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Hey, millennials and members of Gen Z. Go ask your parents how much time they spent talking about money when they first got serious about each other. Zero minutes, I bet.

One of the biggest changes I’ve seen in personal finance in the past 20 years is the amount of importance put on young couples talking about money and finding common ground on debt, spending and saving. Improving financial literacy is part of this trend, but so is the tough economic environment for young adults.

Post-secondary education costs more, houses cost way more and temporary work without benefits or a pension is common. Also, thanks to the internet and social media, there’s more pressure than ever before to spend freely.

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Comparing attitudes about financial matters has always been important, but the stakes are higher today. Because of what’s happening in the economy, there’s a greater likelihood of people coming into a relationship with debt and differences in not only income, but prospects to make more money down the line.

In the second season of the Stress Test podcast I’m working on with Globe and Mail personal finance editor Roma Luciw, we dig into the subject of couples and money. One question we cover is whether it’s better for couples to split household costs and each pay on their own, or to pool their finances in a joint account.

There’s no definitive answer – a lot depends on the life experience of people in a relationship. Here’s an article highlighting the benefits of splitting finances, and here’s one more on the benefits of sharing. My wife and I share our finances – we have a joint chequing account and our own savings accounts. Our 29th anniversary is coming up in January, so our system is obviously working.


Subscribe to Carrick on Money

Are you reading this newsletter on the web or did someone forward the e-mail version to you? If so, you can sign up for Carrick on Money here.


Rob’s personal finance reading list

40 kitchen reno mistakes

Lots of people are pouring money into their homes these days. Read this before you upgrade your kitchen to avoid design blunders likes the kitchen desk, the half backsplash and fluorescent lighting.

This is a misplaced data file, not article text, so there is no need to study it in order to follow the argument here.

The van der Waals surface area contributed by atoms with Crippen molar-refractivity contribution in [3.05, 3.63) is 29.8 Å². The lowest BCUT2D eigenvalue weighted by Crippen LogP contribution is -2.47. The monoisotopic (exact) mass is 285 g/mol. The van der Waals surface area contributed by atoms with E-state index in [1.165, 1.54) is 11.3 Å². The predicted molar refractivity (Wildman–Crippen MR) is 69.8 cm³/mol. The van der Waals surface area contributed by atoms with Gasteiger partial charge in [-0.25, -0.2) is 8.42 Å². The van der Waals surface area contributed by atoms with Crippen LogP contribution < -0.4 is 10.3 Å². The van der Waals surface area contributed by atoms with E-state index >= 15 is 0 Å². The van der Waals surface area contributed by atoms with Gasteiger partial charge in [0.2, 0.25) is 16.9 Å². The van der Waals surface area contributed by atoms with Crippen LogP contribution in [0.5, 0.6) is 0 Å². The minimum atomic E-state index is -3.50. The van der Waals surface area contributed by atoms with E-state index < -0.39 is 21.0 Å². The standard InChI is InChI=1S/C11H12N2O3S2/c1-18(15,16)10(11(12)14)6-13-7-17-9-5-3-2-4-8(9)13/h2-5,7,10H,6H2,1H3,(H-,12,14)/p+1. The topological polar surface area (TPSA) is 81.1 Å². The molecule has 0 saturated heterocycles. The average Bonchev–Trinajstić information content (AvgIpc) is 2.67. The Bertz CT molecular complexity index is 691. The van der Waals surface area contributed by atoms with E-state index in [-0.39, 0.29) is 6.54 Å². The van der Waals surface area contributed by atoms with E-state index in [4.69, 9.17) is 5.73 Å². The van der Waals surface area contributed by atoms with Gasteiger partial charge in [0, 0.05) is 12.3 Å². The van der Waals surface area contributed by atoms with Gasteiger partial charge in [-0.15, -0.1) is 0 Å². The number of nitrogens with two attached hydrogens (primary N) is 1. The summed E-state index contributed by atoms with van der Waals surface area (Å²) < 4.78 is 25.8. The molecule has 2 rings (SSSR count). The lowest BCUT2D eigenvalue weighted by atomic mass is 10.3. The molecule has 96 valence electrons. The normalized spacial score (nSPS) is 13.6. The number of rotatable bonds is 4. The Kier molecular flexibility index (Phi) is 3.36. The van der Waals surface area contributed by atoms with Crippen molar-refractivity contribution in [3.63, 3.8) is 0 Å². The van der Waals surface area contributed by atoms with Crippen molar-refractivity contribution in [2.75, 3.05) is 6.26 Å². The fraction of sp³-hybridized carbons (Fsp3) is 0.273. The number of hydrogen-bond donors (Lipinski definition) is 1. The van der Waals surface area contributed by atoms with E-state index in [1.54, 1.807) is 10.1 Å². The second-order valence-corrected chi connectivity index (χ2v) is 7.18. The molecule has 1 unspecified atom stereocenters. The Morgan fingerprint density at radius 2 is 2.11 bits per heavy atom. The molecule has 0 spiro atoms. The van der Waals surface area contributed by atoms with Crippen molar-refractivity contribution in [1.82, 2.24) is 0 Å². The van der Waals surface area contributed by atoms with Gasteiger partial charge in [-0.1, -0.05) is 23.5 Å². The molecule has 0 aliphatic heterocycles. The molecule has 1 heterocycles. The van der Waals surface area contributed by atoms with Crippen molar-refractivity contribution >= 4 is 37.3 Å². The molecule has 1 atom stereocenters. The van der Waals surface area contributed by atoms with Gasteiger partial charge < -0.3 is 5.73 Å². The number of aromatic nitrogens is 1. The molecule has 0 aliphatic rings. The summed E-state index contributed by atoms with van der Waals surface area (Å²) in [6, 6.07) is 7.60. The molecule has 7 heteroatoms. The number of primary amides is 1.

Another money expert says delay the start of your CPP retirement benefits

One of the liveliest debates in personal finance is when to start your Canada Pension Plan retirement benefits. Should you start as early as 60, wait for the standard age of 65 or delay as long as age 70? CTV’s Patti Lovett-Reid covers the benefits of delaying CPP here. The Globe and Mail Retirement Forum recently took on the question of when to start CPP and more than 200 people commented. If you click on the forum link, you’ll find mentions of articles by other experts advocating CPP as late as 70.

Searching for an edge when renting a home

You’re probably heard stories about who hoped to get an edge in a bidding war to buy a house by writing an endearing letter to the sellers. According to a real estate agent, writing this type of letter is more effective when you’re a renter trying to impress a landlord.

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For income-hungry investors eying covered call ETFs

An investing blogger outlines his skepticism about covered call ETFs, which use an options-based strategy to generate investment income. I’m not a fan, either.


Ask Rob

Q: The majority of investments I have are in mutual funds through various employers I have worked for. They have performed quite well over the long term. As I am 56, I was wondering if this is the best way for me to investment my money going forward.

A: If you’re getting good value from your mutual funds, stick with them. Workplace investment plans sometimes include funds that have lower fees than those available to the general public. A bigger issue than what you’re investing is your mix of stocks and bonds. A major tilt to stocks makes sense in your 30s and 40, but by 56 you should take a fresh look at things. Here’s an article discussing whether the old default portfolio mix of 60 per cent stocks and 40 per cent bonds still makes sense. Your question suggests to me that you might benefit from a retirement consultation with a financial planner who charges an hourly of flat fee. Here’s a directory.

Do you have a question for me? Send it my way. Sorry I can’t answer every one personally. Questions and answers are edited for length and clarity.


Today’s financial tool

Unable to resolve a complaint against an investment adviser or some banks? The Ombudsman for Banking Services and Investments will take a look at your situation and possibly recommend compensation. To help initiate and monitor their complaints, OBSI has created an online consumer portal.


The money-free zone

I just finished Missionaries by Phil Klay, an ex U.S. marine. Strong, smart writing about characters caught up in the Afghanistan war and a conflict in Colombia. Don’t’ be shocked, but there’s a futility to it all.

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ICYMI

What I’ve been writing about
  • Au contraire: Maybe now is the right time to buy a condo
  • The stock market rally puts seniors making year-end RRIF withdrawals in a good spot (for Globe Unlimited subscribers)
  • Money is pouring into bond ETFs despite painfully low interest rates – here’s why (for Globe Unlimited subscribers)

More Rob Carrick and money coverage

Subscribe to Stress Test on Apple podcasts or Spotify. For more money stories, follow me on Instagram and Twitter, and join the discussion on my Facebook page. Millennial readers, join our Gen Y Money Facebook group.

Even more coverage from Rob Carrick:

Are you reading this newsletter on the web or did someone forward the e-mail version to you? If so, you can sign up for Carrick on Money here.

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